by Eva Potter

Ellicottville may soon become the county’s central location for tourism information with proposed construction of a new visitor center.

On Sept. 5, 2012, Brian McFadden, executive director of the Ellicottville Chamber of Commerce, presented a proposed plan to the Cattaraugus County Development and Agriculture Committee to remodel the current Kwik Fill gas station and Red Apple convenience store located on the corner of Mill Street and Route 219 into a visitor center for the purpose of promoting county tourism.

The gas station and store are scheduled to move to a new location across the street sometime in November.

McFadden said the Ellicottville Chamber of Commerce board of directors took the lead for this project and the Ellicottville, Olean and Salamanca chambers have been involved. He clarified that the Village and Town of Ellicottville have not been involved in the project.

“With tourism a $186 million dollar industry employing 14 percent of the county population, we need to do a better job of growing the industry throughout the county,” said McFadden.

Jayne Fenton, executive director of the Salamanca Chamber of Commerce, who was present at the committee meeting, said, “The Salamanca Chamber is endorsing this effort as something good for Salamanca and the entire region.”

The proposed visitor center, which would be geographically located in the center of the county, has an annual average of 6,500 cars passing the site daily. The Route 219 travel corridor is the gateway to a 10.5 million population base to the north.

“It is important to understand that this is proposed to be a county visitor center promoting all areas of Cattaraugus County. The benefits would be to showcase all the exciting tourism attractions in the area to visitors who would probably not know they existed. Currently, the county does not have such a facility,” said McFadden.

James Boser, vice chair of the Development and Agriculture Committee, countered that there is a visitor center located at the Allegany Rest Area on I-86, but it is only able to capture westbound traffic.

Fenton said, “Ellicottville attracts many visitors annually. With the travel center, they will be able to easily access information on other visitor attractions outside of Ellicottville, helping to increase visitor traffic to these areas as well. Everyone benefits.”

The plan is for a regional board of directors with representatives from all over the county will create policies for operation of the center. Fenton said she is looking forward to Salamanca being represented on a board that would run the travel center.

Boser attended last week’s committee meeting and clarified that the County Economic, Development and Tourism Department has not been involved in the planning process to date. He said he has no idea if the department has funding available for such a project.

“Right now it’s just a proposed idea. We don’t know where it’s going to go,” said Boser. “As far as our committee goes, we haven’t made any decision yet and whether we can support it. Financially it’s a tough thing to do right now due to the 2 percent property tax cap. I’m not sure where we could come up with funding for it.”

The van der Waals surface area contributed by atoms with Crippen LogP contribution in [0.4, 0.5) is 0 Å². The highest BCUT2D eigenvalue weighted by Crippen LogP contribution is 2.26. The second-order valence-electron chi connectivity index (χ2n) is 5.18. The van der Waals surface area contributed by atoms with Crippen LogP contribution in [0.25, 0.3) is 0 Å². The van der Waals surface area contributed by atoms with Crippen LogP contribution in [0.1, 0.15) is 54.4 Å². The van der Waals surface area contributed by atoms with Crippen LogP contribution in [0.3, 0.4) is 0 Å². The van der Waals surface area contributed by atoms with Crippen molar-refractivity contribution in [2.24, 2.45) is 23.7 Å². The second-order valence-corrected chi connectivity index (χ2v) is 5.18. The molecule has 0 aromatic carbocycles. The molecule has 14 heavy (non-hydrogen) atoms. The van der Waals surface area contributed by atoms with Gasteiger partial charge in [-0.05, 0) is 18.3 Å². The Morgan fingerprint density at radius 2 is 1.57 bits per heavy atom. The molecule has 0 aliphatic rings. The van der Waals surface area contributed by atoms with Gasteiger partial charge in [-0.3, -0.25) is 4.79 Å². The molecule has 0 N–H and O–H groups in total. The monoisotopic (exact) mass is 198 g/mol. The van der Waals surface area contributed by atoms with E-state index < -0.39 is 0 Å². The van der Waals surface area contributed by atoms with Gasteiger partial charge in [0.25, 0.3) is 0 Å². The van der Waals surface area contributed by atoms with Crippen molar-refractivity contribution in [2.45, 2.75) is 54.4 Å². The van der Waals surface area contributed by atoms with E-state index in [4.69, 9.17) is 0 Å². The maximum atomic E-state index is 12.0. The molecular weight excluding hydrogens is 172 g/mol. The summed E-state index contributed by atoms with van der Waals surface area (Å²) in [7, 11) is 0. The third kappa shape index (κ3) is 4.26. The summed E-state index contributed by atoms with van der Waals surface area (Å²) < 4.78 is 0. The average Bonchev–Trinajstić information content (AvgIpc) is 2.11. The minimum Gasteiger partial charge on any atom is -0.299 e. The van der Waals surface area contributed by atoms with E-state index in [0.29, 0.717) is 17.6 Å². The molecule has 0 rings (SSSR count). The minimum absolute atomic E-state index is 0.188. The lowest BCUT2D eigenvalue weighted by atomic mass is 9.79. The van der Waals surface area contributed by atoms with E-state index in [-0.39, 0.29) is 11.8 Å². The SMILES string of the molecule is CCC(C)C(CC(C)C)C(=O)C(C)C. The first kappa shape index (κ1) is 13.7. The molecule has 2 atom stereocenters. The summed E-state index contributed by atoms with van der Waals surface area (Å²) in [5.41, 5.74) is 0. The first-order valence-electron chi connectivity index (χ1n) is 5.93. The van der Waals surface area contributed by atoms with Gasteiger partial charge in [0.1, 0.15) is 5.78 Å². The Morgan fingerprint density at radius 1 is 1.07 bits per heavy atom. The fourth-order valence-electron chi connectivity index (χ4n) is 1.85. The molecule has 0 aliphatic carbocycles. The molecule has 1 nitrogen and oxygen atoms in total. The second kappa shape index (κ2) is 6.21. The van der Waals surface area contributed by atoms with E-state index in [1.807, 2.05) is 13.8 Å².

According to Boser, McFadden indicated at the meeting that the Ellicottville Chamber of Commerce could financially handle the remodeling of the gas station/convenience store property, but that he is seeking operating support.

“(The Ellicottville Chamber) said it’s going to take about $90,000 a year to operate that center. (The chamber) wants to have a couple people on staff. They’d be open quite a few hours. With restrooms to take care of, they’d have to have a custodian. It is quite a bit of money,” said Boser. Other reports indicated it would cost closer to $130,000 annually to run the center.

McFadden’s presentation included the idea of various tourism businesses buying “spots” in the building to help support the operating cost of the center. He also presented an artist’s rendering of the proposed building’s exterior.

“It’s a very good location due to the fact that the traffic is quite high on Route 219,” said Boser. “Tourism is a big industry in Cattaraugus County. It has grown over the years and employs a lot of people.”

Meme Krahe Yanetsko, CEO of the Greater Olean Area Chamber of Commerce, could not attend the Sept. 5 meeting, but sent a letter of support to Development and Agriculture Committee member James Snyder stating, “The proposed site in Ellicottville is an excellent location for such a center, in terms of visibility, the ability to leverage the significant Ellicottville tourism traffic already coming to this area for the benefit of regional tourism, and continuing to develop our hospitality infrastructure. GOACC looks forward to dedicated space in this center to showcase and promote our area attractions and tourism assets.”

Asked when he hoped the center would be completed, McFadden said, “Ideally, we would like to see it open by the first of the year.”

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